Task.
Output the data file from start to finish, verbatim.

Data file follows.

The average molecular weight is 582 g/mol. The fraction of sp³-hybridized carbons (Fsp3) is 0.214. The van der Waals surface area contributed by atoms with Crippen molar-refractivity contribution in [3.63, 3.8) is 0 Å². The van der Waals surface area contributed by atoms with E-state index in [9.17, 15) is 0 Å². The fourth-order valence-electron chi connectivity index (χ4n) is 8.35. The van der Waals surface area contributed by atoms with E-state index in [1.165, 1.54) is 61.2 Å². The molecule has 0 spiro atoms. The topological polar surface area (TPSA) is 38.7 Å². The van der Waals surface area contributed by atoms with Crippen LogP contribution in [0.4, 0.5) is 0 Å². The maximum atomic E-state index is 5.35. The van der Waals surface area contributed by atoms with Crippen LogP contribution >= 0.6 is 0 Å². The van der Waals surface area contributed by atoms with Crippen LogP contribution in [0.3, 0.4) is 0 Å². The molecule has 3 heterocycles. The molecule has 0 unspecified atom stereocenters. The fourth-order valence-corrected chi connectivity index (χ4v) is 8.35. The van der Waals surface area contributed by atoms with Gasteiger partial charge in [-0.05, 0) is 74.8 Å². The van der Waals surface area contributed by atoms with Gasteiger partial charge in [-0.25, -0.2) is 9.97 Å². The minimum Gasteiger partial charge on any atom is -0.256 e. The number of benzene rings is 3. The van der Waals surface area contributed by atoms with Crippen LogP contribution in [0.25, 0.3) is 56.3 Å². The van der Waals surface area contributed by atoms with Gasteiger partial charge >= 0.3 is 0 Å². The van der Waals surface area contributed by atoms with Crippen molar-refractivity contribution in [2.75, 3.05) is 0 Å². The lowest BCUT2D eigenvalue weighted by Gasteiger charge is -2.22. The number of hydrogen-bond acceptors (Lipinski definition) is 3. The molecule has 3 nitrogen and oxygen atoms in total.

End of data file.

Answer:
The average molecular weight is 582 g/mol. The fraction of sp³-hybridized carbons (Fsp3) is 0.214. The van der Waals surface area contributed by atoms with Crippen molar-refractivity contribution in [3.63, 3.8) is 0 Å². The van der Waals surface area contributed by atoms with E-state index in [9.17, 15) is 0 Å². The fourth-order valence-electron chi connectivity index (χ4n) is 8.35. The van der Waals surface area contributed by atoms with E-state index in [1.165, 1.54) is 61.2 Å². The molecule has 0 spiro atoms. The topological polar surface area (TPSA) is 38.7 Å². The van der Waals surface area contributed by atoms with Crippen LogP contribution in [0.4, 0.5) is 0 Å². The maximum atomic E-state index is 5.35. The van der Waals surface area contributed by atoms with Crippen LogP contribution >= 0.6 is 0 Å². The van der Waals surface area contributed by atoms with Crippen LogP contribution in [0.3, 0.4) is 0 Å². The molecule has 3 heterocycles. The molecule has 0 unspecified atom stereocenters. The fourth-order valence-corrected chi connectivity index (χ4v) is 8.35. The van der Waals surface area contributed by atoms with Gasteiger partial charge in [-0.05, 0) is 74.8 Å². The van der Waals surface area contributed by atoms with Gasteiger partial charge in [-0.25, -0.2) is 9.97 Å². The minimum Gasteiger partial charge on any atom is -0.256 e. The number of benzene rings is 3. The van der Waals surface area contributed by atoms with Crippen LogP contribution in [0.25, 0.3) is 56.3 Å². The van der Waals surface area contributed by atoms with Gasteiger partial charge >= 0.3 is 0 Å². The van der Waals surface area contributed by atoms with Crippen molar-refractivity contribution in [2.75, 3.05) is 0 Å². The lowest BCUT2D eigenvalue weighted by Gasteiger charge is -2.22. The number of hydrogen-bond acceptors (Lipinski definition) is 3. The molecule has 3 nitrogen and oxygen atoms in total.